Kakizome experience in the new year!

14 Jan

The other day, I joined Kakizome, or the first calligraphy writing at the beginning of new year, run by a sister of my friend’s who is a professional calligrapher (copyist). In Japan, whether you like it or not, everyone learns it at elementary school and jr. high school as compulsory subject. I remember it was part of the assignments we had to finish during winter vacation. Of course, Kakizome originally is done on the 2nd of January.

Calligraphy, piano, and abacus were 3 major culture lessons that most of kids wanted to have when I was a child. However I was busy learning Koto and I had no chance to learn them at all. 😦

Now I think how wonderful it is to be able to write beautiful calligraphy while most of letters nowadays are written by computer.

This day, we were told to choose whatever words that we want to write.
Some people like to write resolutions or maybe their favorite words that fit into the small calligraphy paper. I didn’t come up with any good words then and so I decided to write the title of my blog wishing that it gets better and better. πŸ™‚

I took a video how she wrote it as an example for me to follow.

I struggled from copying the example. It’s not easy as it looks! I was almost forgetting how difficult it was. ^ ^; Some letters look OK but some look…ugly?


I didn’t have time to try another one (3rd paper), but I had such a nice experience for the first time since jr. high school, I guess. I had Koto and calligraphy in the new year this year, which is pretty much “Japanese”.


12 Responses to “Kakizome experience in the new year!”

  1. Patty January 14, 2010 at 2:27 pm #

    What does it say? Something about Tokyo???

    • kirin January 15, 2010 at 12:25 am #

      It's Tokyo Kawaii, etc. in Japanese: Kanji for Tokyo, Katakana for kawaii, and Hiragana for etc. You'll see it's the same as the giraffe in the title banner of this blog that has a flag in which something is written. :p

  2. kelsey January 14, 2010 at 3:30 pm #

    I looooooove calligraphy! There's a class every week at my job. I try to take it, but sometimes I'm too busy. Koto is also very nice. I wish there were more classes in my area for traditional Japanese arts.

    Btw the way do you know ι•·ζΈ• 剛? I love when he does shodo to his music. Although it's not traditional but still entertaining!

    • kirin January 15, 2010 at 12:27 am #

      Of course I know him, but I have rarely watched TV for the past several years and now (except weather and news) so I didn't know he did that. :p

  3. walter January 14, 2010 at 8:01 pm #

    Very nice, Kirin-san ! Ok, so the hiragana for "te" looks a bit off, but the calligrapher has had years of practice ! You can be proud.;)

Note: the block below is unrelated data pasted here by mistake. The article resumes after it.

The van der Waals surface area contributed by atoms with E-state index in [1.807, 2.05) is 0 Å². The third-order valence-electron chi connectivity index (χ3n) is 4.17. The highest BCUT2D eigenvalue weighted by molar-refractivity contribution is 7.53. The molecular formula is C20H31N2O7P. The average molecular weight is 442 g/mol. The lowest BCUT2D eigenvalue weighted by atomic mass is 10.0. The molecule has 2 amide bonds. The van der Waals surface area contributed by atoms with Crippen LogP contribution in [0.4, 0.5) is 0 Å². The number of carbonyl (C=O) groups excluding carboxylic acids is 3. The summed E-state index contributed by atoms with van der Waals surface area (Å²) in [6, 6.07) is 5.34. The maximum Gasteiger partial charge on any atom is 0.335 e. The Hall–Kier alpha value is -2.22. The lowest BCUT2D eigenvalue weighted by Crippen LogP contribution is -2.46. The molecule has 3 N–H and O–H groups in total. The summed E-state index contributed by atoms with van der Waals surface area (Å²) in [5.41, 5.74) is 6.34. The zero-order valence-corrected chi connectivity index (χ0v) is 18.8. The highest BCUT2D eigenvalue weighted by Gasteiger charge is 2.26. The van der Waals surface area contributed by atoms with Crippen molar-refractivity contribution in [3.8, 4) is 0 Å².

So what does it mean, actually ?

    • kirin January 15, 2010 at 12:31 am #

      You mean "to" (と)? There's no "te" in my writing… "to" is a bit off…hahaha!
      It means Tokyo Kawaii, etc. (Please refer to my comment to Patty) πŸ˜‰

      • walter January 17, 2010 at 12:47 pm #

        Ah yes of course, I meant "to" . And I should have noticed it's the same text as in the banner on top left of your blog ,haha !
        Still, for someone like me , who speaks fluent French , e-to-se-to-ra for etcetera ( the french word for " and so on " seems a bit off.
        e-te-se-te-ra seems closer to the original word. But if that's the Japanese word for it, then that's the Japanese word for it.

        Wow, playing koto AND calligraphy during New Year . My god, you're turning into a regular Japanese !

      • kirin January 18, 2010 at 6:39 am #

        Ahaha…never mind foreign words in Japanese, they are always confusing because of different way of pronunciations. ^ ^; I think I should write "etcetera" in Katakana if I turly follow Japanese language rules, as it's a foreign word, but I want to make it look cuter…that's why I write as γˆγ¨γ›γ¨γ‚‰.
        Foreign words in Japanese are very confusing for different pronunciations as following samples. **Accent at capital letters.
        chocolate = choco-lEi-to
        strawberry = su-to-ro-be-rii (no accent)
        vanilla = bA-ni-la
        Mc Donald's = ma-ku-do-na-ru-do (no accent) in Tokyo, ma-kU-do in Osaka.

        Oh, this is interesting…we have many foreign words with different accent, too. This is so confusing…

  4. sparklewolfie January 15, 2010 at 4:35 pm #

    OMG calligraphy is so hard!!! I learned it for a while to T^T Chinese characters have SO MANY STROKES and if they don't fit together right, the whole word looks funny @_@ I think that you did pretty good :3

    • kirin January 17, 2010 at 9:18 am #

      Thank you. I think I chose easy one by chance. hahaha~ πŸ™‚

  5. Lisa January 15, 2010 at 9:54 pm #

    Ooh, that looks like fun! And calligraphy classes are really so useful for those of us studying, helps to remember them better! I haven't had a chance to take a proper class like that yet, but perhaps this is the year for it! πŸ˜‰
    Thank you for sharing – I didn't know about kakizome at all before now.

    • kirin January 17, 2010 at 9:20 am #

      Kakizome=ζ›Έγεˆγ‚, first writing in calligraphy. I think calligraphy is good to concentration of mind. Such thing is meaningful in our busy life, I guess…

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